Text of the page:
InvUrb1

Invisible Urbanism

Ian Quate at the opening of the summit. (Photo: John Parman)

How do you make yourself at home in a cauldron filled with demons? I’m quoting the founder of Soto Zen, but the question was also posed at a recent San Francisco summit. > Read More

Delacroix’s “Liberty Leading the People” at the terminus of the Louvre-Lens’ grand gallery. (Photo by Richard Ingersoll.)

SANAA’s Anti-Louvre

Delacroix’s “Liberty Leading the People” at the terminus of the Louvre-Lens’ grand gallery. (Photo by Richard Ingersoll.)

Just before Christmas a superb new museum—a subsidiary of the Louvre in Paris—opened in the ex-coal mining city of Lens in northern France. To promote this breakthrough in museology, the curators chose the familiar icon of revolution, Eugène Delacroix’s “Liberty Leading the People,” one of some 200 artworks on loan from the parent institution, the world’s most popular museum. Richard Ingersoll paid a visit. > Read More

Joshua Band, Enter House Left. Photo by Janice Suhji.

Nothing to See Here

Joshua Band, Enter House Left. Photo by Janice Suhji.

Tom DeCaigny, Director of Cultural Affairs at the City and County of San Francisco says he knows this place. He and I are standing in front of a life size mural photograph on canvas depicting a forested and theatrically lit night scene. In the image, a small sign stands at the base of a dirt path that leads into a dense and naturalistic planting of camellia and pines. > Read More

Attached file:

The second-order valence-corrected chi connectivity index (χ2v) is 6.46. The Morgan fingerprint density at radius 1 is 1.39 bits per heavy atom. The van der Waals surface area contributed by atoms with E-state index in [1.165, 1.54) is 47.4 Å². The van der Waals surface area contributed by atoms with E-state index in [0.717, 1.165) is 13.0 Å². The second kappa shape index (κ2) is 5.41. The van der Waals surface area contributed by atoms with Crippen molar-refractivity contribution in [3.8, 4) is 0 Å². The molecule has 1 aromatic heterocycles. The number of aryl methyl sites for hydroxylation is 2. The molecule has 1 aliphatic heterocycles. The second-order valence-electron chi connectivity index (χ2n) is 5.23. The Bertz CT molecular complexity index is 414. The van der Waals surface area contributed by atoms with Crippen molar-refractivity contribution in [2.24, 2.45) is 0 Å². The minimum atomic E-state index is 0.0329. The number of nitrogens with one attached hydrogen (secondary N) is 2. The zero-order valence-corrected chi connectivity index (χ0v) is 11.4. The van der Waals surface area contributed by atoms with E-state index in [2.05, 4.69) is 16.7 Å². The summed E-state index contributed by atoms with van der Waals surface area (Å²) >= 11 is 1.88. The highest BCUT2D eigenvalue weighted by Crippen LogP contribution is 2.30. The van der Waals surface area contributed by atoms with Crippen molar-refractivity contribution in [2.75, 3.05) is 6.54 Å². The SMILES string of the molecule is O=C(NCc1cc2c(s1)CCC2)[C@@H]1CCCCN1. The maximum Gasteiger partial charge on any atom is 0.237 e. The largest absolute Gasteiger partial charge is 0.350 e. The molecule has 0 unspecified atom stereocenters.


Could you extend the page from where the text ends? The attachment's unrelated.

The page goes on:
“Woodward’s Gardens,” photo from California State Library.

On Making Documentaries

Woodward’s Gardens, photo from California State Library.

 

I like projects that teach me things I never expected to learn.

 

When the economy melted in 2008, I realized that I could take a rest from my practice’s residential focus. The downturn called for something different. I had time to look at what was happening around me. I had done movie projects before, so I found myself with an impulse to make documentaries on architectural subjects. > Read More

Some argue that Salesforce's decision to stay downtown in buildings such as 50 Fremont is better for San Francisco.

Deja vu and SoMa’s second chance

Salesforce leased space at 50 Fremont before abandoning plans for a new campus at Mission Bay.

Earlier this year, Salesforce’s seemingly sudden decision to abandon plans for a new 2-million-square-foot campus at Mission Bay raised immediate concerns about San Francisco’s already tightening office market—and some murmurs of relief. > Read More

Losing Land

My friend Amanda Armstrong can’t come on campus anymore, unless she’s there to study or teach. Unless she’s there, in the words of the Alameda County DA who charged her four months after their police beat her as she linked arms with her fellow protestors to protect an encampment put up on November 9th of last year, on “lawful business.” > Read More

Lavaflow 2. Photo: JD Peterson

Working in San Francisco & Hawaii: An Interview with Craig Steely

Lavaflow 2. Photo: JD Peterson

 

Earlier this year I went to the big island of Hawaii to see the lava landscape and the houses that San Francisco and Hawaii based architect, Craig Steely has put down on them. > Read More